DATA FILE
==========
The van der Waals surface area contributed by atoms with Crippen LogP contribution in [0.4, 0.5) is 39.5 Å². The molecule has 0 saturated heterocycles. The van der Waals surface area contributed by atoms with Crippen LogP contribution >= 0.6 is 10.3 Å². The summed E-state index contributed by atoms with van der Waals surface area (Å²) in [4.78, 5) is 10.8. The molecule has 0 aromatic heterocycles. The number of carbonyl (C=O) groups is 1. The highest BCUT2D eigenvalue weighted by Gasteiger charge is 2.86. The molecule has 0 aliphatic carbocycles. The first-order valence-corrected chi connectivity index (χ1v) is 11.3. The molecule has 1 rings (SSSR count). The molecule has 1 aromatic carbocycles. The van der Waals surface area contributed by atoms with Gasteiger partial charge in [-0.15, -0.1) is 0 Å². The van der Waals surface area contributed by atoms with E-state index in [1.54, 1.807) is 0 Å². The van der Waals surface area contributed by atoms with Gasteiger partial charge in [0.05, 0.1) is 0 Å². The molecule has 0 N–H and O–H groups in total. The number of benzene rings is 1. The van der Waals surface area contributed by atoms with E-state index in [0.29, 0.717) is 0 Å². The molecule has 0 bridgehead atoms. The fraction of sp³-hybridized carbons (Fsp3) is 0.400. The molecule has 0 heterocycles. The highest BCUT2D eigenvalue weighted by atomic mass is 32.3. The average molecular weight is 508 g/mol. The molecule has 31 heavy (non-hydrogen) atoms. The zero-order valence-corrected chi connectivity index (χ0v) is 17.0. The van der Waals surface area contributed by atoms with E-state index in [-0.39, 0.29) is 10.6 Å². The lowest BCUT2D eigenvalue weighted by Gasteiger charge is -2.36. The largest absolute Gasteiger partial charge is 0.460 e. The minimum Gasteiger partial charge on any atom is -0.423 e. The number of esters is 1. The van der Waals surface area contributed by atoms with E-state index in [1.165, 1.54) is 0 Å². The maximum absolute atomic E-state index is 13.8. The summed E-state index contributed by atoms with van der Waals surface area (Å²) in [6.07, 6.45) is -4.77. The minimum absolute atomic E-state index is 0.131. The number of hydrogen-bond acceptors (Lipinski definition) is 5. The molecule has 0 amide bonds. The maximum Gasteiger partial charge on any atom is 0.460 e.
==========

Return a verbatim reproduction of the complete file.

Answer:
The van der Waals surface area contributed by atoms with Crippen LogP contribution in [0.4, 0.5) is 39.5 Å². The molecule has 0 saturated heterocycles. The van der Waals surface area contributed by atoms with Crippen LogP contribution >= 0.6 is 10.3 Å². The summed E-state index contributed by atoms with van der Waals surface area (Å²) in [4.78, 5) is 10.8. The molecule has 0 aromatic heterocycles. The number of carbonyl (C=O) groups is 1. The highest BCUT2D eigenvalue weighted by Gasteiger charge is 2.86. The molecule has 0 aliphatic carbocycles. The first-order valence-corrected chi connectivity index (χ1v) is 11.3. The molecule has 1 rings (SSSR count). The molecule has 1 aromatic carbocycles. The van der Waals surface area contributed by atoms with Gasteiger partial charge in [-0.15, -0.1) is 0 Å². The van der Waals surface area contributed by atoms with E-state index in [1.54, 1.807) is 0 Å². The van der Waals surface area contributed by atoms with Gasteiger partial charge in [0.05, 0.1) is 0 Å². The molecule has 0 N–H and O–H groups in total. The number of benzene rings is 1. The van der Waals surface area contributed by atoms with E-state index in [0.29, 0.717) is 0 Å². The molecule has 0 bridgehead atoms. The fraction of sp³-hybridized carbons (Fsp3) is 0.400. The molecule has 0 heterocycles. The highest BCUT2D eigenvalue weighted by atomic mass is 32.3. The average molecular weight is 508 g/mol. The molecule has 31 heavy (non-hydrogen) atoms. The zero-order valence-corrected chi connectivity index (χ0v) is 17.0. The van der Waals surface area contributed by atoms with E-state index in [-0.39, 0.29) is 10.6 Å². The lowest BCUT2D eigenvalue weighted by Gasteiger charge is -2.36. The largest absolute Gasteiger partial charge is 0.460 e. The minimum Gasteiger partial charge on any atom is -0.423 e. The number of esters is 1. The van der Waals surface area contributed by atoms with E-state index in [1.165, 1.54) is 0 Å². The maximum absolute atomic E-state index is 13.8. The summed E-state index contributed by atoms with van der Waals surface area (Å²) in [6.07, 6.45) is -4.77. The minimum absolute atomic E-state index is 0.131. The number of hydrogen-bond acceptors (Lipinski definition) is 5. The molecule has 0 amide bonds. The maximum Gasteiger partial charge on any atom is 0.460 e.